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well, if you get the air below 0, its not going to have much water in it, right? just make sure to have some drainage on the TEC, and no water would get in, would it? as long as it sloped away from the intake within the piping?
 

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lazy accord said:
edit: As soon as i can get my hands on an accurate hygrometer with a low end range of 0% I'm going to start doing some testing. :)
Good luck! :)

hammer03 said:
well, if you get the air below 0, its not going to have much water in it, right?
It would take a large unit to rapidly cool that much air to a temperature below the freezing point of water before it gets into the engine. Otherwise you will have warm air hitting the somewhat cool piping where condensation will start to rapidly build up.
 

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good point. but condensation on the piping means less water in the air, right? if you channeled the underside of the intake piping to draw water away from the motor, and plumbed an exit somewhere, maybe it would help?
 

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Saiken
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I highly doubt it would work, unless it could be made so the heat sink is on the hood and shielded from the inside air, while the cooling plate was attached to the engine. All engines are dependent on one thing, a flow of energy from a higher state to a lower one. In this case, your electricity is supplying the power but, the cooling cycle is from hot to cold. I dont think it would be effective. If the engine bay temp reaches a high temperature, your delta T would be small and your cooling effects would diminish over time.

To combat humidity, you could insulate the cold plate from the air, but its probably not necessary. You won't be sitting still enough for water in air to condense. Excess water molecules will diffuse out of the engine bay into surroundings and air from outside will rush in as your moving.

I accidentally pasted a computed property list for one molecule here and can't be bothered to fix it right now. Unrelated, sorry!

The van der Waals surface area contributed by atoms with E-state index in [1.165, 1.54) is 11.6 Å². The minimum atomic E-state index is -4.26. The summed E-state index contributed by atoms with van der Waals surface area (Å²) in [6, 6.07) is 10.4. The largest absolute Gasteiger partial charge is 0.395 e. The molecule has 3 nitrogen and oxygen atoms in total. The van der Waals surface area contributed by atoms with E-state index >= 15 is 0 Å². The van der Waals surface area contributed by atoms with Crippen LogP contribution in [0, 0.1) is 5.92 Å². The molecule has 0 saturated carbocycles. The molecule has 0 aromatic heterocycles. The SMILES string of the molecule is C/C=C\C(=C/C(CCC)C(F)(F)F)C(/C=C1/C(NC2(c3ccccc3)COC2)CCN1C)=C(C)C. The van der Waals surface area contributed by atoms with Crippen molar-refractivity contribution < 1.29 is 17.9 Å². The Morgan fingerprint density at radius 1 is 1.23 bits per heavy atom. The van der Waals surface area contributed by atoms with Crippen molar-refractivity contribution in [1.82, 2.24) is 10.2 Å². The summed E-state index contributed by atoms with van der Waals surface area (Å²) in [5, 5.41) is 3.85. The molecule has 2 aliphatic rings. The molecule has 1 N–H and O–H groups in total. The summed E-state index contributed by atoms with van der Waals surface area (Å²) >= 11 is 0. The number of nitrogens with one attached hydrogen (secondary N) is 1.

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lazy accord said:
haha, I have done a good bit of searching and to my knowledge cooling of this nature has never before been used on any part of the internal combustion engine. my purpose in this posting is to try to find flaws in my theory so that they may be rectified or altered. one foreseeable issue that has come to my mind is the possibility of frost forming on the inside walls of the manifold.

about the only flaw i can think of...not really a flaw, but if you used it on the intake manifold I would also use the same technology further up the intake system at the same time. just becuase if you drop the temp of the charge in the intake, you will also drop the pressure (the whole PV=nRt thing) and a sudden drop in pressure inside the intake manifold might cause some bizzare problems. but other than that I think is sounds like a neat idea
 

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If it just made the intake manifold itself cooler by 59+ degrees, it would be a big help. As for condensation, I dont think that would be a problem unless you were cooling while the engine was off. The amount of air going in the engine would offset the condensation, if anything the small amount of water would help furthur to cool the engine as it evaporated through the manifold!!!
 

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I have looked into this and probably not feasible for several reasons. First, the amount a TEC can cool is low compared to the amount of cooling needed to cool your intake charge. Think about how much air your car is sucking in at WOT.